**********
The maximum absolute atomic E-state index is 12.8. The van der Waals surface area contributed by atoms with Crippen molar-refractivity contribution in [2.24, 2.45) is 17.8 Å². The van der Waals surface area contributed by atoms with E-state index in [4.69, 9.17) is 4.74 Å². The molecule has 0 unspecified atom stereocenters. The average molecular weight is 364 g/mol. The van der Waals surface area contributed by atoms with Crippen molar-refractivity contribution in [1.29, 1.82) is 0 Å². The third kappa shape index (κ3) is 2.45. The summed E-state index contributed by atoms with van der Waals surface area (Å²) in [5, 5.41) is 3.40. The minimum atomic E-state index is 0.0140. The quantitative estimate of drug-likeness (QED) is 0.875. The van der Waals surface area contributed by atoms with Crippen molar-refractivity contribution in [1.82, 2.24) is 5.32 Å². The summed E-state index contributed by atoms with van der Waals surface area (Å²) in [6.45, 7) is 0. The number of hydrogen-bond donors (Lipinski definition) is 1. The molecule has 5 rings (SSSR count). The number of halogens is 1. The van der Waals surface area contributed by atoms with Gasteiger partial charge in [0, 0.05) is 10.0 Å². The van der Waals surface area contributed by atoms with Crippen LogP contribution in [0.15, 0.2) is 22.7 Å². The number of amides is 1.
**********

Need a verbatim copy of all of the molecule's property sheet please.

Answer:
The maximum absolute atomic E-state index is 12.8. The van der Waals surface area contributed by atoms with Crippen molar-refractivity contribution in [2.24, 2.45) is 17.8 Å². The van der Waals surface area contributed by atoms with E-state index in [4.69, 9.17) is 4.74 Å². The molecule has 0 unspecified atom stereocenters. The average molecular weight is 364 g/mol. The van der Waals surface area contributed by atoms with Crippen molar-refractivity contribution in [1.29, 1.82) is 0 Å². The third kappa shape index (κ3) is 2.45. The summed E-state index contributed by atoms with van der Waals surface area (Å²) in [5, 5.41) is 3.40. The minimum atomic E-state index is 0.0140. The quantitative estimate of drug-likeness (QED) is 0.875. The van der Waals surface area contributed by atoms with Crippen molar-refractivity contribution in [1.82, 2.24) is 5.32 Å². The summed E-state index contributed by atoms with van der Waals surface area (Å²) in [6.45, 7) is 0. The number of hydrogen-bond donors (Lipinski definition) is 1. The molecule has 5 rings (SSSR count). The number of halogens is 1. The van der Waals surface area contributed by atoms with Gasteiger partial charge in [0, 0.05) is 10.0 Å². The van der Waals surface area contributed by atoms with Crippen LogP contribution in [0.15, 0.2) is 22.7 Å². The number of amides is 1.